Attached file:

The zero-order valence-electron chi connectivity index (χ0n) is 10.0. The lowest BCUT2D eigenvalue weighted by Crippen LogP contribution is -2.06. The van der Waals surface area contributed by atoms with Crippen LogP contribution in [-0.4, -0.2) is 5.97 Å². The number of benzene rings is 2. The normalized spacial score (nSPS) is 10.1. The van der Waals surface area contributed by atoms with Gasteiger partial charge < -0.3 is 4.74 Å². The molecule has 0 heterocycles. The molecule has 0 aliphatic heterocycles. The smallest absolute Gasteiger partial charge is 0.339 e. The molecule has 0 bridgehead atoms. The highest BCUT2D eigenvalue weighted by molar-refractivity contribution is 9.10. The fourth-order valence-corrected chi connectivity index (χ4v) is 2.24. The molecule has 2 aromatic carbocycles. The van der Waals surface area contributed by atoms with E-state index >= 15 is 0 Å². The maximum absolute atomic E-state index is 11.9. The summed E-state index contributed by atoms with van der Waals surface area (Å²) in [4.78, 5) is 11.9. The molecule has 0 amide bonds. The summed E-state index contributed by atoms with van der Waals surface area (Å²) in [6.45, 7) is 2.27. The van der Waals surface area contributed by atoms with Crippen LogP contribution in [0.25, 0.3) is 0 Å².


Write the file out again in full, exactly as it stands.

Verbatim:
The zero-order valence-electron chi connectivity index (χ0n) is 10.0. The lowest BCUT2D eigenvalue weighted by Crippen LogP contribution is -2.06. The van der Waals surface area contributed by atoms with Crippen LogP contribution in [-0.4, -0.2) is 5.97 Å². The number of benzene rings is 2. The normalized spacial score (nSPS) is 10.1. The van der Waals surface area contributed by atoms with Gasteiger partial charge < -0.3 is 4.74 Å². The molecule has 0 heterocycles. The molecule has 0 aliphatic heterocycles. The smallest absolute Gasteiger partial charge is 0.339 e. The molecule has 0 bridgehead atoms. The highest BCUT2D eigenvalue weighted by molar-refractivity contribution is 9.10. The fourth-order valence-corrected chi connectivity index (χ4v) is 2.24. The molecule has 2 aromatic carbocycles. The van der Waals surface area contributed by atoms with E-state index >= 15 is 0 Å². The maximum absolute atomic E-state index is 11.9. The summed E-state index contributed by atoms with van der Waals surface area (Å²) in [4.78, 5) is 11.9. The molecule has 0 amide bonds. The summed E-state index contributed by atoms with van der Waals surface area (Å²) in [6.45, 7) is 2.27. The van der Waals surface area contributed by atoms with Crippen LogP contribution in [0.25, 0.3) is 0 Å².